Subsidize Broadband, Close the Post Office?
Matt Yglesias muses, “instead of having a US Postal Service whose main mission is to provide subsidized delivery of pieces of paper to low-density areas, we could have a government telecommunications entity whose purpose is to provide fast wireless broadband everywhere.”
It should be noted that the USPS isn’t actually subsidized; it’s a commercial entity required by law to be self-financing. It has, however, fallen on hard times with the recession and the GAO is worried that it may need a taxpayer bailout. Postmaster General John Potter explains that, “A small annual appropriation from Congress reimburses the USPS for free mail for the blind and absentee-ballot mailing for overseas military personnel. Otherwise, we have not received taxpayer funds to support postal operations since 1982.”
So, there isn’t enough cost savings to be had here to subsidize broadband.
Still, on the surface, Matt’s larger point strikes me as correct. Fast Internet access is becoming a necessity for modern life whereas home mail delivery strikes me offhand as a relic of a bygone age.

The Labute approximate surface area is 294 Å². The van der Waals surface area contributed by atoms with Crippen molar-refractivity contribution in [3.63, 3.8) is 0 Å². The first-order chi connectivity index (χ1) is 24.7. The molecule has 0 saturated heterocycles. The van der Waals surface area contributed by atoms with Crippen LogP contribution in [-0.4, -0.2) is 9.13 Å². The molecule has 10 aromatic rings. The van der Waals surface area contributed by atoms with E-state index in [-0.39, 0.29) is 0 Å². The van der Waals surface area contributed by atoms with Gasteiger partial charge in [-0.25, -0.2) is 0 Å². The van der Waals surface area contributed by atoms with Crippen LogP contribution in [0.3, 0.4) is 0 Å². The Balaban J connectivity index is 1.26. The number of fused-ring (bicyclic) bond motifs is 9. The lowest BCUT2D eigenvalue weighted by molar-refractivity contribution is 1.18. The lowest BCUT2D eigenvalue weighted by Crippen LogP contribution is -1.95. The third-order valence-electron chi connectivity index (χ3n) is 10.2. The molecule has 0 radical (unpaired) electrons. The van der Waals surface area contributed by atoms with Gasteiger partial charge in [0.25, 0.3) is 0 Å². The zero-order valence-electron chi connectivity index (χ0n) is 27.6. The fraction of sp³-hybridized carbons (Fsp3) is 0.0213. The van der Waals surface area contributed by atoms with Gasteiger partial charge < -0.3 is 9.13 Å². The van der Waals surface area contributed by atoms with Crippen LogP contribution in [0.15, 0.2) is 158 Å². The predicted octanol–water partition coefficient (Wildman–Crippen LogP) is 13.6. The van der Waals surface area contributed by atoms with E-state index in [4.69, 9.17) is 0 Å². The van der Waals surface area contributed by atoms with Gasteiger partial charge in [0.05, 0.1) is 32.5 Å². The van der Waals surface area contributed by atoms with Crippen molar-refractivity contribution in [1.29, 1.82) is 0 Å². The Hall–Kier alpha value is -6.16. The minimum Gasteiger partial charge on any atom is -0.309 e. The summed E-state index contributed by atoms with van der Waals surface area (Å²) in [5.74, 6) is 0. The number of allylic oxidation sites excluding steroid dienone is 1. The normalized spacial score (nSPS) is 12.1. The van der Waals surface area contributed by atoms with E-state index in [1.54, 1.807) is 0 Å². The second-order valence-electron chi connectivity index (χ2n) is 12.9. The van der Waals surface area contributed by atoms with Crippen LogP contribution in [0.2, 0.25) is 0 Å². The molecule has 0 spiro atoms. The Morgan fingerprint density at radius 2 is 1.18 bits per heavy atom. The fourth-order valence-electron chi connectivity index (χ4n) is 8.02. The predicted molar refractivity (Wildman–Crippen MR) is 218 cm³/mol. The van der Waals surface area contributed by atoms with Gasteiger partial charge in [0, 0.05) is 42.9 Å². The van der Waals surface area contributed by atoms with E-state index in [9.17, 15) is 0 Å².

Almost all of my mail is either magazines, catalogs, or unsolicited junk that goes into the recycle bin unread. But maybe I’m unusual in this regard? Maybe poor people, the elderly, and others who live in different circumstances really need a mail truck to come by six days a week and deliver important things to their homes?
As for broadband access, we’re already subsidizing it to some degree with FCC taxes on our phone and cable bill. I’m not sure what the obstacle is to getting it to those not already subscribing. Is it simply that they can’t afford the monthly fee? And, if they can’t afford that, does that mean we have to subsidize computer purchases, maintenance, and training? Are they living in areas too remote to commercially justify creating the infrastructure?